The Tea Party is not a coherent movement with a recognized leader and platform of policies. It is a protest movement founded on the conviction that progressive policies have destroyed America’s traditional reverence for individual freedom. But it is not just an ideology of opposition to, or reaction against, liberalism.
The Tea Party wants a revolution, in the original sense of the word of "turning back", to the principles that underlay the framing of the original Constitution and Bill of Rights. Central to those documents is the conviction that government is a "necessary evil", established to provide a few circumscribed services, that must be constrained by checks and balances.
Along with their trust in the central tenets of the Constitution, the Tea Party believes in the principle contained in the Declaration of Independence that all men are “endowed by their Creator with certain unalienable rights". This Creator is not some vague Deity, but the Christian god who sacrificed His only son to show us that, although we are flawed, there is hope of redemption in following the Golden Rule that we should only do to others what we would have done to us.
This is the central foundation of the Tea Party's belief in individual freedom and it is why the frequent accusations of fascism so upset them. When you replace faith in the beneficent authority of God with the conviction that humanity can best determine its own course by reason and experiment, then the Tea Party would argue you are only establishing the foundations of a tyranny.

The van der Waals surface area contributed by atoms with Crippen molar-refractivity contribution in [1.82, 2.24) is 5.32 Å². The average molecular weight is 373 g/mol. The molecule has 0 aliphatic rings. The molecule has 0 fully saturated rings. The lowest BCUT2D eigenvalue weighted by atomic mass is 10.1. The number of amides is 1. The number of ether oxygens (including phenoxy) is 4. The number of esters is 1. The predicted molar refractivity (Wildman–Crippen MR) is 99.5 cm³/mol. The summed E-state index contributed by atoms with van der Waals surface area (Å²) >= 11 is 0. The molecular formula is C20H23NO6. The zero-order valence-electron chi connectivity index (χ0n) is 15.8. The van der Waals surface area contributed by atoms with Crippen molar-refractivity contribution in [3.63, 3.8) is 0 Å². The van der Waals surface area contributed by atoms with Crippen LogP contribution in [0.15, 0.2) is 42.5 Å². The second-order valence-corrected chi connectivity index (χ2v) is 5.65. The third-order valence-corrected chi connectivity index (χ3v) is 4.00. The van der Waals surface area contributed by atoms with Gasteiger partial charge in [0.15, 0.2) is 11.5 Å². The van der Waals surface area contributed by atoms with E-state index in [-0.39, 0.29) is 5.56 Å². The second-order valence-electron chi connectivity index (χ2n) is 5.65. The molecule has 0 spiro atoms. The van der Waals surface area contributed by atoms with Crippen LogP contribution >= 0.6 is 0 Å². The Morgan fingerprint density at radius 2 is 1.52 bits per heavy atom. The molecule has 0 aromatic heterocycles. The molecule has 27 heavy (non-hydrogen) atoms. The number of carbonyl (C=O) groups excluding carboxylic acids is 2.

The role of government, a limited government, is solely to ensure that that no individual aggresses on your life, your property, or your desire to live life in pursuit of happiness. And that happiness includes the right to the pursuit of material gain unhindered by the constraint of high taxes or a planned economy. Economic freedom --- the free market --- is an essential part of human freedom, the Tea Party argues, because only when individuals are free to distribute the rewards of their labor as they see fit –-- to be charitable, or not to be charitable –-- can they exhibit the moral virtues that the Bible instructs us are the reason for our existence.